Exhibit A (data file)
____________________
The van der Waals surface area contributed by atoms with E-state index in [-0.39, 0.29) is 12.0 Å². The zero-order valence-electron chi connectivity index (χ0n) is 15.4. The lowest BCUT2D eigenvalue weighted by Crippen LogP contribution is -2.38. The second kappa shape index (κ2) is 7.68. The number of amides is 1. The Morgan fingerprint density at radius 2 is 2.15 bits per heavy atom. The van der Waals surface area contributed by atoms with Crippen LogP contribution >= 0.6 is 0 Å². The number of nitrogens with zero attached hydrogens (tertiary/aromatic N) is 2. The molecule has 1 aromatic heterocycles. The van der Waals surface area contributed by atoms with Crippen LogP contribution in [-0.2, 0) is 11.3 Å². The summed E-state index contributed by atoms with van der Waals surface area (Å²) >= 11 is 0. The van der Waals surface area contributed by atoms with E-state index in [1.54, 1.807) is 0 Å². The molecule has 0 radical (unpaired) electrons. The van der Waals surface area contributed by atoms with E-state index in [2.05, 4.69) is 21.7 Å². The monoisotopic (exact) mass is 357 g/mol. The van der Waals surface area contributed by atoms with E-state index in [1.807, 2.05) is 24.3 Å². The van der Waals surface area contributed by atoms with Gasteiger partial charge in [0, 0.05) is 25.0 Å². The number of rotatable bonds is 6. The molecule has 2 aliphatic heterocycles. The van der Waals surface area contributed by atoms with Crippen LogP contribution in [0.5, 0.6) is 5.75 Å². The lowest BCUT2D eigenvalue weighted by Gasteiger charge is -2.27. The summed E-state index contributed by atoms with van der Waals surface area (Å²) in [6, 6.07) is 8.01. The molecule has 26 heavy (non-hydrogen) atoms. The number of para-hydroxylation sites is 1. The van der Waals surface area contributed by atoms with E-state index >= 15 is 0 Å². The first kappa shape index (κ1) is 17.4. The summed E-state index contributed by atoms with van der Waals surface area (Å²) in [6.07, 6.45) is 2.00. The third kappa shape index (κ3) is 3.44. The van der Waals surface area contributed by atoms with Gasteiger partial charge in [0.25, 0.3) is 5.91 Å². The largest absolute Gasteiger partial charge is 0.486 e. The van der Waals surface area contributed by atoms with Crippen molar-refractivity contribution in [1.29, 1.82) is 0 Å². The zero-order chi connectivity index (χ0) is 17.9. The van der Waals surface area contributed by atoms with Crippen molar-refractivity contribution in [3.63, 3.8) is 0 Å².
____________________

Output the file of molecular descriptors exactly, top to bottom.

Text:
The van der Waals surface area contributed by atoms with E-state index in [-0.39, 0.29) is 12.0 Å². The zero-order valence-electron chi connectivity index (χ0n) is 15.4. The lowest BCUT2D eigenvalue weighted by Crippen LogP contribution is -2.38. The second kappa shape index (κ2) is 7.68. The number of amides is 1. The Morgan fingerprint density at radius 2 is 2.15 bits per heavy atom. The van der Waals surface area contributed by atoms with Crippen LogP contribution >= 0.6 is 0 Å². The number of nitrogens with zero attached hydrogens (tertiary/aromatic N) is 2. The molecule has 1 aromatic heterocycles. The van der Waals surface area contributed by atoms with Crippen LogP contribution in [-0.2, 0) is 11.3 Å². The summed E-state index contributed by atoms with van der Waals surface area (Å²) >= 11 is 0. The van der Waals surface area contributed by atoms with E-state index in [1.54, 1.807) is 0 Å². The molecule has 0 radical (unpaired) electrons. The van der Waals surface area contributed by atoms with E-state index in [2.05, 4.69) is 21.7 Å². The monoisotopic (exact) mass is 357 g/mol. The van der Waals surface area contributed by atoms with E-state index in [1.807, 2.05) is 24.3 Å². The van der Waals surface area contributed by atoms with Gasteiger partial charge in [0, 0.05) is 25.0 Å². The number of rotatable bonds is 6. The molecule has 2 aliphatic heterocycles. The van der Waals surface area contributed by atoms with Crippen LogP contribution in [0.5, 0.6) is 5.75 Å². The lowest BCUT2D eigenvalue weighted by Gasteiger charge is -2.27. The summed E-state index contributed by atoms with van der Waals surface area (Å²) in [6, 6.07) is 8.01. The molecule has 26 heavy (non-hydrogen) atoms. The number of para-hydroxylation sites is 1. The van der Waals surface area contributed by atoms with E-state index >= 15 is 0 Å². The first kappa shape index (κ1) is 17.4. The summed E-state index contributed by atoms with van der Waals surface area (Å²) in [6.07, 6.45) is 2.00. The third kappa shape index (κ3) is 3.44. The van der Waals surface area contributed by atoms with Gasteiger partial charge in [0.25, 0.3) is 5.91 Å². The largest absolute Gasteiger partial charge is 0.486 e. The van der Waals surface area contributed by atoms with Crippen molar-refractivity contribution in [1.29, 1.82) is 0 Å². The zero-order chi connectivity index (χ0) is 17.9. The van der Waals surface area contributed by atoms with Crippen molar-refractivity contribution in [3.63, 3.8) is 0 Å².